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Common skin conditions for people with type 1 diabetes

Keeping diabetes well managed is the most important factor in preventing the skin-related complications of type 1 diabetes. Proper skin care can also help reduce your risk of skin problems.

Most skin conditions can be prevented and successfully treated if caught early. But if not cared for properly, a minor skin condition in a person with diabetes can turn into a serious problem with potentially severe consequences.

Skin conditions linked to type 1 diabetes

  • Vitiligo: Vitiligo is a condition that affects skin colouration. With vitiligo, the special cells that make pigment (the substance that controls skin colour) are destroyed, resulting in patches of discoloured skin. Vitiligo often affects the chest and abdomen, but may be found on the face round the mouth, nostrils and eyes. This condition is more commonly associated with type 1 diabetes. Current treatment options for vitiligo include topical steroids, ultraviolet light treatments, skin camouflage, and micropigmentation (tattooing). You should use sunscreen with a SPF of 15 or higher to prevent sunburn of the discoloured skin.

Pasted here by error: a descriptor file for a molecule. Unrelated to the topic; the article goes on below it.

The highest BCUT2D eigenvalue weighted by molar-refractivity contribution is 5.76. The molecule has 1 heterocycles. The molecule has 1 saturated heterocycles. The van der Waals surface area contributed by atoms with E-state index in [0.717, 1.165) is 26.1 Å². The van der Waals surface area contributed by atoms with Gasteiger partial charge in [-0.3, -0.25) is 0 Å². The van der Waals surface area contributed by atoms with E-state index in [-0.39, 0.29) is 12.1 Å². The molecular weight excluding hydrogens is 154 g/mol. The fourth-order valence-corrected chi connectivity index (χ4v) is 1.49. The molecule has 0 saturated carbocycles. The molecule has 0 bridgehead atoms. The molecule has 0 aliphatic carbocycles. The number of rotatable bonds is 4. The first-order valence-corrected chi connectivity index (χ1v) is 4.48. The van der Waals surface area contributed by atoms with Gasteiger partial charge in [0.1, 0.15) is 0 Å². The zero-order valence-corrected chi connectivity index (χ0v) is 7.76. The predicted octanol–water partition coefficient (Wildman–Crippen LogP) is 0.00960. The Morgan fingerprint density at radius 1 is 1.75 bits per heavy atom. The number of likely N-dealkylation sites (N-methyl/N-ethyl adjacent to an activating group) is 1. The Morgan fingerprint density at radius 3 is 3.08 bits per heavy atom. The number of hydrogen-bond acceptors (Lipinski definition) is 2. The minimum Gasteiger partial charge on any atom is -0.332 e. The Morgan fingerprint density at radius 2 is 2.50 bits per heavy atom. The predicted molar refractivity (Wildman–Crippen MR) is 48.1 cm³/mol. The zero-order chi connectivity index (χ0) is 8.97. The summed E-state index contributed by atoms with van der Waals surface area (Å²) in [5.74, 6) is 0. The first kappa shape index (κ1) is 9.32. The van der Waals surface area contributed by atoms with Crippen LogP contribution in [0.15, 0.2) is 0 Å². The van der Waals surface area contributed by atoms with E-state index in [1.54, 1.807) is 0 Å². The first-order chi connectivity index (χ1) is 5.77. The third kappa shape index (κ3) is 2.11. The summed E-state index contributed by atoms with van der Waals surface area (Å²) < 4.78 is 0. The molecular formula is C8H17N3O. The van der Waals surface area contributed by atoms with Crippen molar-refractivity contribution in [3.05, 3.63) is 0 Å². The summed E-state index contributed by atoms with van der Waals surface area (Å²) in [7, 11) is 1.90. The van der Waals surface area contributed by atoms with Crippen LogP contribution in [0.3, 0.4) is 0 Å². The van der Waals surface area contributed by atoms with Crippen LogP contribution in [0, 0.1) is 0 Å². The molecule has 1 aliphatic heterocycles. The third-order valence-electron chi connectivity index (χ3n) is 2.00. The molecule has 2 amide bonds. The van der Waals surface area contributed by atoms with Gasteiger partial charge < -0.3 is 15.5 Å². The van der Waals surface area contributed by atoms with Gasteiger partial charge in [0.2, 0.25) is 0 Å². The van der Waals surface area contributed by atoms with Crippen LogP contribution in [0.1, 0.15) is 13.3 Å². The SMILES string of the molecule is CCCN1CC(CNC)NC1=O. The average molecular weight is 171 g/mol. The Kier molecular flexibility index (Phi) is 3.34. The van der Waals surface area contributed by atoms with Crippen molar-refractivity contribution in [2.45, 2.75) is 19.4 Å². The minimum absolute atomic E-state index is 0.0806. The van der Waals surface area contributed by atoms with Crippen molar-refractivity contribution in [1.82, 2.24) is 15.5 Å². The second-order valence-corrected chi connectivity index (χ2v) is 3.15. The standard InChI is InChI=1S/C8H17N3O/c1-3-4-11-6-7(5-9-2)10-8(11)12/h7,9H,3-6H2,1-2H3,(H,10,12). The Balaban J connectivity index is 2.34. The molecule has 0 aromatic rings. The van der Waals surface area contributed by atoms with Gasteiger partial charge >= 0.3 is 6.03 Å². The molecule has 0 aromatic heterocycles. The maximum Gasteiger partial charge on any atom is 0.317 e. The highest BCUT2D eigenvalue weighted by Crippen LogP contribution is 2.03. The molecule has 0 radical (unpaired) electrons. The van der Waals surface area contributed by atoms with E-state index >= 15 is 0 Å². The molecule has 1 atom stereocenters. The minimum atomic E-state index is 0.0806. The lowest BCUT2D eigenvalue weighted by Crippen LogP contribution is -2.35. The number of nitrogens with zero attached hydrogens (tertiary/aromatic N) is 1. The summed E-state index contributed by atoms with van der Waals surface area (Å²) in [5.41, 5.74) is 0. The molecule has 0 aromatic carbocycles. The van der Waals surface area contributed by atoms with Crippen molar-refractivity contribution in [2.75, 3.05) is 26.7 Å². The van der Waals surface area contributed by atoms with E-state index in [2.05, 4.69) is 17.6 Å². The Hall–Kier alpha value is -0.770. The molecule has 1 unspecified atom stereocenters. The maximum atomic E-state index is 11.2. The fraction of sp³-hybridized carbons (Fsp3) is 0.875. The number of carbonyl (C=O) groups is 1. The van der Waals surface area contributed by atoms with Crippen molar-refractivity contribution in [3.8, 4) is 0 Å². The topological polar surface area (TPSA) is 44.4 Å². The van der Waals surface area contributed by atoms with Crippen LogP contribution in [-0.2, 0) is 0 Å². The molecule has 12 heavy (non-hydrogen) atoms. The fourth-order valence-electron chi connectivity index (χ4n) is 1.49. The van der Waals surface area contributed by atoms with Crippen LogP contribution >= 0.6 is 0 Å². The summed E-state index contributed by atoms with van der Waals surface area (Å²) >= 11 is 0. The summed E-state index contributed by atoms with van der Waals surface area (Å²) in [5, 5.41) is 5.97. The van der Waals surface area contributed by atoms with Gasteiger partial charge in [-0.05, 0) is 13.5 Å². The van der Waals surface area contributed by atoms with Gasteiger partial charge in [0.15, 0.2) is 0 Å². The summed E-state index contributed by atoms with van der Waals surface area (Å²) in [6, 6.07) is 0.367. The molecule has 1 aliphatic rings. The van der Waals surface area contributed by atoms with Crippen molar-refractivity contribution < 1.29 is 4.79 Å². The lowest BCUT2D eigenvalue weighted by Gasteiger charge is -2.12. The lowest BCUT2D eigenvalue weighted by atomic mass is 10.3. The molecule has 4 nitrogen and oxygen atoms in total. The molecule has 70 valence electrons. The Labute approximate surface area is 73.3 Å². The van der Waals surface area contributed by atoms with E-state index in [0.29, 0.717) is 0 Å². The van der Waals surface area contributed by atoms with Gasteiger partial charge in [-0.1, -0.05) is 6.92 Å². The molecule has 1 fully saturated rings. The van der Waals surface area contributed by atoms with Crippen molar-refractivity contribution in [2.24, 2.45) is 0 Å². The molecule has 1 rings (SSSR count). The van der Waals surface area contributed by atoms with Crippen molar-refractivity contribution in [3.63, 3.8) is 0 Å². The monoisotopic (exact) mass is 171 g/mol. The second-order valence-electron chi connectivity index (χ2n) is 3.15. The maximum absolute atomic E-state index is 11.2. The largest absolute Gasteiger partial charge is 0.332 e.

• Necrobiosis lipoidica diabeticorum: Necrobiosis lipoidica diabeticorum (NLD) is caused by changes in the collagen and fat content underneath the skin. The overlying skin area becomes thinned and reddened. Most lesions are found on the lower parts of the legs and can ulcerate if subjected to trauma. Lesions have fairly well defined borders between normal skin and affected lesions. Sometimes, NLD is itchy and painful. As long as the sores do not break open, treatment is not necessary. If the sores do break open, seek medical advice for treatment.
  • Digital sclerosis: Digital sclerosis is a condition in which the skin on your toes, fingers and hands becomes thick, waxy and tight. Stiffness of the finger joints may also occur. The treatment involves bringing your blood glucose level under control. Lotions and moisturisers may help soften the skin.

WebMD Medical Reference

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